The Cost of Secrecy

Early last year, Pakistani anti-drone activist Kareem Khan received an unannounced visit at his Rawalpindi home from over a dozen unidentified men, some in police uniforms. He was subsequently abducted without being offered any explanation and, over the course of the next nine days, interrogated about his anti-drone work and tortured. After a local court ordered Pakistan’s intelligence agencies to produce Khan he was released and told not to speak to the media.

Khan was due to travel to Europe to testify before parliamentarians about a December 2009 U.S. drone strike on his North Waziristan home that killed his brother and son along with a local stonemason staying with his family. He had also filed a case against the Pakistani government for its failure to investigate the deaths of his family members.

There is a long history in Pakistan of irksome journalists and activists being disappeared, tortured, or killed by the state. Kareem Khan’s abduction and torture, however, is not just another example of the criminality of the Pakistani state. It also reveals a broader pattern concerning the U.S.-led War on Terror and its global consequences.

Over the past thirteen years the U.S. has been involved in a perpetual war that includes covert operations spanning the globe, at times pursued unilaterally and other times in collaboration with local regimes. These operations require extreme secrecy, preclude all attempts to redress grievances, and ultimately uproot any semblance of democratic accountability. The intimidation, torture, and even murder of journalists and activists seeking to document and publicize these policies are crucial components of an embedded imperative to secrecy. While legal and human rights groups in the United States argue for more transparency on covert operations and drone strikes, it is usually forgotten that challenging secrecy in targeted areas involve much deadlier stakes.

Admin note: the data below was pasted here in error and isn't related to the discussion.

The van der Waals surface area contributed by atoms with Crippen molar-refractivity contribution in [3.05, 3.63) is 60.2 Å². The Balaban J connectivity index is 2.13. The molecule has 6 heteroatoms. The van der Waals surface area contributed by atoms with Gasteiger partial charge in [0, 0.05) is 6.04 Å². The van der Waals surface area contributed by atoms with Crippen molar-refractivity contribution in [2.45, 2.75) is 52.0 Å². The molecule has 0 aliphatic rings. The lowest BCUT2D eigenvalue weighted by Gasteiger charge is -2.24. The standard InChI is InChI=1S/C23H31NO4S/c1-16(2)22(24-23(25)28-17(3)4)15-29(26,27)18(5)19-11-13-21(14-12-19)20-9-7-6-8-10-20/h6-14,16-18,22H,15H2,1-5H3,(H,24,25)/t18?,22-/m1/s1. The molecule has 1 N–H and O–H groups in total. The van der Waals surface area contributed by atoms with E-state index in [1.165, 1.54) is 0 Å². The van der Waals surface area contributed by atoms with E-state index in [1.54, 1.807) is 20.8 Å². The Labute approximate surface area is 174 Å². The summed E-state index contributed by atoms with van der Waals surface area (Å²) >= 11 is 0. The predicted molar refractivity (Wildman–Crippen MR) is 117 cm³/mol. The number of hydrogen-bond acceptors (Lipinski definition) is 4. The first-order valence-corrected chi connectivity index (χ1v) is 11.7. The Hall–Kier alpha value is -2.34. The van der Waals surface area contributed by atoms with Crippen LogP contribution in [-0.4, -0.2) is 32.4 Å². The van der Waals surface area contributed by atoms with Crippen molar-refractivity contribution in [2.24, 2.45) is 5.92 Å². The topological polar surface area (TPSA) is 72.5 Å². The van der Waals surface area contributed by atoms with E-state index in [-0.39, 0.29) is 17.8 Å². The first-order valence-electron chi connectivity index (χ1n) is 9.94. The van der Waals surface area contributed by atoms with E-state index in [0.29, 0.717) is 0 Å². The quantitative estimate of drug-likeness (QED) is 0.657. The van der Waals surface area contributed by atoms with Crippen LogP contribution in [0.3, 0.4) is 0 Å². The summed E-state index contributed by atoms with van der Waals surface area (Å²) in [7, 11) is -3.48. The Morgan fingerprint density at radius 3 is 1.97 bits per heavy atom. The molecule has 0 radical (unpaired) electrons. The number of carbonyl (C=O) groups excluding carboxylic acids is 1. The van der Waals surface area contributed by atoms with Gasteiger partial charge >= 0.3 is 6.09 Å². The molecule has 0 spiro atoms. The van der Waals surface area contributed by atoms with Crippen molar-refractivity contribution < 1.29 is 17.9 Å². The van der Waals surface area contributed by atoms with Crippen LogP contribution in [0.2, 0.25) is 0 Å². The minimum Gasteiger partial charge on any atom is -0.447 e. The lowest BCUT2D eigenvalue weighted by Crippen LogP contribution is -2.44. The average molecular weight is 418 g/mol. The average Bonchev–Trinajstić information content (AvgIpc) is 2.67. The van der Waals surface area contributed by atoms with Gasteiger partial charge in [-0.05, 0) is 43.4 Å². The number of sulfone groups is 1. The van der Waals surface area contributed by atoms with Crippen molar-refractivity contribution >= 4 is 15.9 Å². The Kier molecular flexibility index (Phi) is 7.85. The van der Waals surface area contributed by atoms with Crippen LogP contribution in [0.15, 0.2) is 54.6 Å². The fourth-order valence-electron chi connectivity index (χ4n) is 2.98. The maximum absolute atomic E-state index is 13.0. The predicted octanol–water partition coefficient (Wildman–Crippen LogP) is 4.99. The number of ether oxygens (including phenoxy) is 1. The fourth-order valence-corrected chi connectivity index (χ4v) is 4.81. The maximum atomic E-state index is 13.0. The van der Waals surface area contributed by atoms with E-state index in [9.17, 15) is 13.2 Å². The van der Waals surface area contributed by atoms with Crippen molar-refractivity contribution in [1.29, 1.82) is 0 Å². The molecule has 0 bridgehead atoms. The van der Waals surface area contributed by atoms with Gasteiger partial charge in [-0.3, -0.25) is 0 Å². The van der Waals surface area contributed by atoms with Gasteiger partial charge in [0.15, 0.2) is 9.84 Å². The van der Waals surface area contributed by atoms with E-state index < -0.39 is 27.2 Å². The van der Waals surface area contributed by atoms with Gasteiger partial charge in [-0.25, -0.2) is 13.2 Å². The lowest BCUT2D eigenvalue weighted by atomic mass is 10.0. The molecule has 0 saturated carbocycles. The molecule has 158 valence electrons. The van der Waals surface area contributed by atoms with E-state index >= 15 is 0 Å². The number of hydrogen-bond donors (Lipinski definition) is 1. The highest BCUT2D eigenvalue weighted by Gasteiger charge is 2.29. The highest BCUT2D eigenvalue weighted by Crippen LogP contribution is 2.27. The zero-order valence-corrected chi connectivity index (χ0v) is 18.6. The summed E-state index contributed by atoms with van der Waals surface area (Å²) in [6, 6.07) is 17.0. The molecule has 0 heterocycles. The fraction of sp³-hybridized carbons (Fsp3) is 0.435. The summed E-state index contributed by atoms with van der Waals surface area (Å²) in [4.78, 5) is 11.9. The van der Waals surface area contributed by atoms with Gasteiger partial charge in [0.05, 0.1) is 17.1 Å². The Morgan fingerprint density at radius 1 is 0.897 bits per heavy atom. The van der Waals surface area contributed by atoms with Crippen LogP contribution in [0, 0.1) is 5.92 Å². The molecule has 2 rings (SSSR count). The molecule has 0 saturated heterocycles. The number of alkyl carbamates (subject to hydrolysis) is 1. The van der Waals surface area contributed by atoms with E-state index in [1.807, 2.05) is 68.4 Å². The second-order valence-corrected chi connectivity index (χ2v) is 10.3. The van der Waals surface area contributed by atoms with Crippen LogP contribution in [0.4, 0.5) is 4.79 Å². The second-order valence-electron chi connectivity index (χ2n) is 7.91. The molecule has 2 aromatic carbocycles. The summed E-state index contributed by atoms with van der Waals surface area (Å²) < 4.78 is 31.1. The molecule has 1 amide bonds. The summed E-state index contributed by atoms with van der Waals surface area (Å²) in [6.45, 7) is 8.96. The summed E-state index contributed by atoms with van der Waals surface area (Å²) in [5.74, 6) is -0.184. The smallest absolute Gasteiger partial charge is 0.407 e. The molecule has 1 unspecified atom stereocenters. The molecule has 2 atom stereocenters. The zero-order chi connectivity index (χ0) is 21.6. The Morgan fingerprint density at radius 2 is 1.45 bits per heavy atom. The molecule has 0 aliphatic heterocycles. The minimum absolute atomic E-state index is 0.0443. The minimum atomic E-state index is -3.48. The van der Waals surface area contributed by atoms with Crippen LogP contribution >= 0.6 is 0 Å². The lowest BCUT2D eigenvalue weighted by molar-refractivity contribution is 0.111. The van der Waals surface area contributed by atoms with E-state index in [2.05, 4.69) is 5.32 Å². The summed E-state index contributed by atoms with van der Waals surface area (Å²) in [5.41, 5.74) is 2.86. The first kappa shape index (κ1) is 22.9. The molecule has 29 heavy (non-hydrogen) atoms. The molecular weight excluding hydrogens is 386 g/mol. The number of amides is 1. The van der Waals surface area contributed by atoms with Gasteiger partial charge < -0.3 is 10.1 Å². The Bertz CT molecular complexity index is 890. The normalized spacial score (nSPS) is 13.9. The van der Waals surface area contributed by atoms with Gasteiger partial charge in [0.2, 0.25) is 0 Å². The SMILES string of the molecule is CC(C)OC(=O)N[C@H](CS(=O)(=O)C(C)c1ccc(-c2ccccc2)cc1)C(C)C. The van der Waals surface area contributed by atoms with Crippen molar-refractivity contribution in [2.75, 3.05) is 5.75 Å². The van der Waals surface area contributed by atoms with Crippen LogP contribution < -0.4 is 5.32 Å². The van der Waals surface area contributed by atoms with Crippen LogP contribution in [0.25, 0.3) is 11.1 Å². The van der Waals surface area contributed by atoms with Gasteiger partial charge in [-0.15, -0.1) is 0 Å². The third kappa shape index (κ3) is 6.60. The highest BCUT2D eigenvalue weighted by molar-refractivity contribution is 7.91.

In Pakistan the need to silence journalists and critics is largely prompted by the necessity of hiding the state’s collaboration with the U.S. drone program. Its history can be traced back to one of the first U.S. drone strikes in the country’s tribal areas in December 2005 that reportedly killed a total of six people including al-Qaeda member Hamza Rabia and two children.

At the time the Pakistani government under General Musharraf claimed Rabia’s death was the result of an accidental bomb-making explosion at the house. Journalist Hayatullah Khan investigated the aftermath of the explosion and took photographs which showed “clearly identifiable fragments of U.S. Hellfire missiles in the rubble.” According to a classified diplomatic cable from the U.S. embassy in Islamabad, leaked by Chelsea Manning and Wikileaks, “Hayatullah’s account, which was widely covered in Pakistan and abroad, speculated that the missile had been launched by a CIA drone.” The day after Hayatullah Khan’s report was published he was abducted by five unidentified men. Six months later his body was found in a ditch with five bullet holes in his head and his hands bound with government-issued handcuffs.

Hayatullah Khan’s brother recounted to the Committee to Protect Journalists that Khan had met a military intelligence official a few weeks before his disappearance and was told "to leave his profession or leave Waziristan or accept the government’s political policies." Khan wrote his will shortly after this meeting and told his tribe in no uncertain terms, “if I am kidnapped or get killed, the government agencies will be responsible.” A year later Khan’s wife, who had been “active in protesting against his abduction and murder” according to Reporters without Borders, was also killed by a bomb planted near her bedroom.